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Gossip of the Starlings, written by Nina de Gramont, is so fully realized a story that by the end of the book I was practically convinced that the story was not one of fiction but of an actual happening in this author's life. Gossip of the Starlings is a story of a teenage girl, Catherine Morrow, her last year at an exclusive prep school, and the intoxicating friendship that blossomed in that time between herself and Skye Butterfield, the daughter of a renowned senator. The friendship, fueled by drugs, alcohol, and the inability to control the seductive call of disobedience and self destruction, ultimately defines and destroys the lives of the two girls, and those who are closest to them. Written with unbelievable depth and clarity, the narrative told by the character is so complete within each moment that I found myself aching for as much self realization as this character contained.

Gossip of the Starlings is written with immense elegance and grace, for which this story in particular seems a challenging chore as the entire story happens in the fall, winter, and spring, and those seasonal elements factor heavily into the storytelling. All throughout the story we feel the cold of New England, the soggy damp of the rain, the chill of autumn, the snow and mud and grime of a long gray winter, and yet we are not left feeling bleak. Instead our hearts race with the thrill of love and adventure, our voices hush to a whisper and our feet assume a tiptoe stance as adolescence overtakes our senses and our fear of being discovered is great. The book's title is borrowed from a line in a Shel Silverstein poem called Forgotten Language. It goes like this:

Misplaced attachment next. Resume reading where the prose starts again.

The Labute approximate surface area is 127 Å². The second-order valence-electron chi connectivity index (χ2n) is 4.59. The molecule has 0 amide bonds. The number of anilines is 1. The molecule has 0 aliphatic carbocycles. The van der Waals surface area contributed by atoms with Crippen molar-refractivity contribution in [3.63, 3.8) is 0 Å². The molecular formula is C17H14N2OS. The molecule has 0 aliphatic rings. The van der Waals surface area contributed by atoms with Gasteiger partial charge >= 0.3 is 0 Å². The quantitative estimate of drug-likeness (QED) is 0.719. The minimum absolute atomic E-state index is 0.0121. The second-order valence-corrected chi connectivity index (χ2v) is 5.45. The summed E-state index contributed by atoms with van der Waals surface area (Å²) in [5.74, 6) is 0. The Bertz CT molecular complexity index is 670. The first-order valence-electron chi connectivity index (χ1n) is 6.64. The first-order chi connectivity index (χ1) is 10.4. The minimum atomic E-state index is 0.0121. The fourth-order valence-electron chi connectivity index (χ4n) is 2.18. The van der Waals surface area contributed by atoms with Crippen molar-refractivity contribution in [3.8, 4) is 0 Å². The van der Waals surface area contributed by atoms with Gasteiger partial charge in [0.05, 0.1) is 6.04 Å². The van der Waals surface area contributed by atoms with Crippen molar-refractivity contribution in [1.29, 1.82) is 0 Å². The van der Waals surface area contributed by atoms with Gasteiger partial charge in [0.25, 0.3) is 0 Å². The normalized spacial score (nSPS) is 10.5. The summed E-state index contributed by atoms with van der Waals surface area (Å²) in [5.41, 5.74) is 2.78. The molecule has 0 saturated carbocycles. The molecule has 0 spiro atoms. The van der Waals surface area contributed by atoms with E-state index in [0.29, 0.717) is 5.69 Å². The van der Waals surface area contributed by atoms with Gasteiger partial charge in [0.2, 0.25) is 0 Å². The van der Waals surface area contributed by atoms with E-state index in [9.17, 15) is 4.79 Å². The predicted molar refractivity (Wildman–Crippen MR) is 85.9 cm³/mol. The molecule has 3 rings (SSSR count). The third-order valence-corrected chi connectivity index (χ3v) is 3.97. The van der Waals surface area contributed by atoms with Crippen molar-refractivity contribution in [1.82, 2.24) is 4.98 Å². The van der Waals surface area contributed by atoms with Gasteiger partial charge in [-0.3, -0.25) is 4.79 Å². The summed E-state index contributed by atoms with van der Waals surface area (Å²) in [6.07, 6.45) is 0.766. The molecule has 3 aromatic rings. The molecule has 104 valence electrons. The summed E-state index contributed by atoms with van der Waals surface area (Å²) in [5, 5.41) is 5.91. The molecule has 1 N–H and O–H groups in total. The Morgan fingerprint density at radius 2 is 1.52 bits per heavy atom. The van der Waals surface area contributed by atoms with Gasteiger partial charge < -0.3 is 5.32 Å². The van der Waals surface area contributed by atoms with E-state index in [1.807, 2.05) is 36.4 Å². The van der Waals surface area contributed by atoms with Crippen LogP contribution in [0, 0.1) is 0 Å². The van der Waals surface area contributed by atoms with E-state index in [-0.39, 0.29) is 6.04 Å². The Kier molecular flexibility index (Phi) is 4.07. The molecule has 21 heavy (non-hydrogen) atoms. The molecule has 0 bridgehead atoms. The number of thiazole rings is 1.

Once I spoke the language of the flowers
Once I understood each word the caterpillar said.
Once I smiled in secret, at the gossip of the starlings,
And shared a conversation with the housefly in my bed.
Once I heard and answered all the questions of the crickets,
And joined the crying of each falling dying flake of snow,
Once I spoke the language of the flowers....
How did it go?
How did it go?

Thanks to Nina de Gramont's delicate and intricate writing, we are privy once again to the language of the flowers, and it goes something like Gossip of the Starlings.

Posted 3.5.2008 6:45:13 PM



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